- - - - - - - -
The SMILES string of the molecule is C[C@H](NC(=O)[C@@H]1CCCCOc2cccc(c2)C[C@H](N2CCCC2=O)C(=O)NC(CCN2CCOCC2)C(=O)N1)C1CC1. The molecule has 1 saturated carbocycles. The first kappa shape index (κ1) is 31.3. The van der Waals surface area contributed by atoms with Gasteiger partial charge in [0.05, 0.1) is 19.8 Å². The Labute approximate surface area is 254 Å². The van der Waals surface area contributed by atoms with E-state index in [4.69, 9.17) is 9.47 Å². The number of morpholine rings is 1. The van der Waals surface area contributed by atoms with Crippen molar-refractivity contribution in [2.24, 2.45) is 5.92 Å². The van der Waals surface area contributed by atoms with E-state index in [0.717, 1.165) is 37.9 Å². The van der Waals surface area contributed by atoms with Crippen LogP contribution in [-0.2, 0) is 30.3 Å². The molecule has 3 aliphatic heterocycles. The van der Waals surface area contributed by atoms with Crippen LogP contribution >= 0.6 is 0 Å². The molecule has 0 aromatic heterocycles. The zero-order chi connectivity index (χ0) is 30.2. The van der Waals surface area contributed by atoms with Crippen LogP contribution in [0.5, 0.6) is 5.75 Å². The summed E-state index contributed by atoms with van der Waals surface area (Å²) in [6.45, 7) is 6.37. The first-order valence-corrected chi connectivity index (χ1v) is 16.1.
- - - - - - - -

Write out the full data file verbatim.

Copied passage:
The SMILES string of the molecule is C[C@H](NC(=O)[C@@H]1CCCCOc2cccc(c2)C[C@H](N2CCCC2=O)C(=O)NC(CCN2CCOCC2)C(=O)N1)C1CC1. The molecule has 1 saturated carbocycles. The first kappa shape index (κ1) is 31.3. The van der Waals surface area contributed by atoms with Gasteiger partial charge in [0.05, 0.1) is 19.8 Å². The Labute approximate surface area is 254 Å². The van der Waals surface area contributed by atoms with E-state index in [4.69, 9.17) is 9.47 Å². The number of morpholine rings is 1. The van der Waals surface area contributed by atoms with Crippen molar-refractivity contribution in [2.24, 2.45) is 5.92 Å². The van der Waals surface area contributed by atoms with E-state index in [0.717, 1.165) is 37.9 Å². The van der Waals surface area contributed by atoms with Crippen LogP contribution in [-0.2, 0) is 30.3 Å². The molecule has 3 aliphatic heterocycles. The van der Waals surface area contributed by atoms with Crippen LogP contribution >= 0.6 is 0 Å². The molecule has 0 aromatic heterocycles. The zero-order chi connectivity index (χ0) is 30.2. The van der Waals surface area contributed by atoms with Crippen LogP contribution in [0.5, 0.6) is 5.75 Å². The summed E-state index contributed by atoms with van der Waals surface area (Å²) in [6.45, 7) is 6.37. The first-order valence-corrected chi connectivity index (χ1v) is 16.1.